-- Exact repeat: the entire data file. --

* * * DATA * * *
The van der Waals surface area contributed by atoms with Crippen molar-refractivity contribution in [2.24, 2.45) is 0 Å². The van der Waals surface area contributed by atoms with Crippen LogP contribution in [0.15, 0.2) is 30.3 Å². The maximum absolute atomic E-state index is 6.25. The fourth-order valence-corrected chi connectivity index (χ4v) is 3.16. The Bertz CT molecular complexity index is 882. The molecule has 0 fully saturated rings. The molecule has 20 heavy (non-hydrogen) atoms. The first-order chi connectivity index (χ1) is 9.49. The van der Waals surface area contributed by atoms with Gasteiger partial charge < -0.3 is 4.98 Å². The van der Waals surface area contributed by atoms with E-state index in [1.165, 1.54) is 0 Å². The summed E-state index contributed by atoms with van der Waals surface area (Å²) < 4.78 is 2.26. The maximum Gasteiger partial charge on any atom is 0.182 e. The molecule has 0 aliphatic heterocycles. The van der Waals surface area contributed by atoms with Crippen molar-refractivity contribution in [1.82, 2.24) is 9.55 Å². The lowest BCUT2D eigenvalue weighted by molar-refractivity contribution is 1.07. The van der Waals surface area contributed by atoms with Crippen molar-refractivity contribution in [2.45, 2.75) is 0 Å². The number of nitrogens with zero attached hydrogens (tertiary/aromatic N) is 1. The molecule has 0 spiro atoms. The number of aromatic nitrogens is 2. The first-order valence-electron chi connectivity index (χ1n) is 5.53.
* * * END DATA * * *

The van der Waals surface area contributed by atoms with Crippen molar-refractivity contribution in [2.24, 2.45) is 0 Å². The van der Waals surface area contributed by atoms with Crippen LogP contribution in [0.15, 0.2) is 30.3 Å². The maximum absolute atomic E-state index is 6.25. The fourth-order valence-corrected chi connectivity index (χ4v) is 3.16. The Bertz CT molecular complexity index is 882. The molecule has 0 fully saturated rings. The molecule has 20 heavy (non-hydrogen) atoms. The first-order chi connectivity index (χ1) is 9.49. The van der Waals surface area contributed by atoms with Gasteiger partial charge < -0.3 is 4.98 Å². The van der Waals surface area contributed by atoms with E-state index in [1.165, 1.54) is 0 Å². The summed E-state index contributed by atoms with van der Waals surface area (Å²) < 4.78 is 2.26. The maximum Gasteiger partial charge on any atom is 0.182 e. The molecule has 0 aliphatic heterocycles. The van der Waals surface area contributed by atoms with Crippen molar-refractivity contribution in [1.82, 2.24) is 9.55 Å². The lowest BCUT2D eigenvalue weighted by molar-refractivity contribution is 1.07. The van der Waals surface area contributed by atoms with Crippen molar-refractivity contribution in [2.45, 2.75) is 0 Å². The number of nitrogens with zero attached hydrogens (tertiary/aromatic N) is 1. The molecule has 0 spiro atoms. The number of aromatic nitrogens is 2. The first-order valence-electron chi connectivity index (χ1n) is 5.53.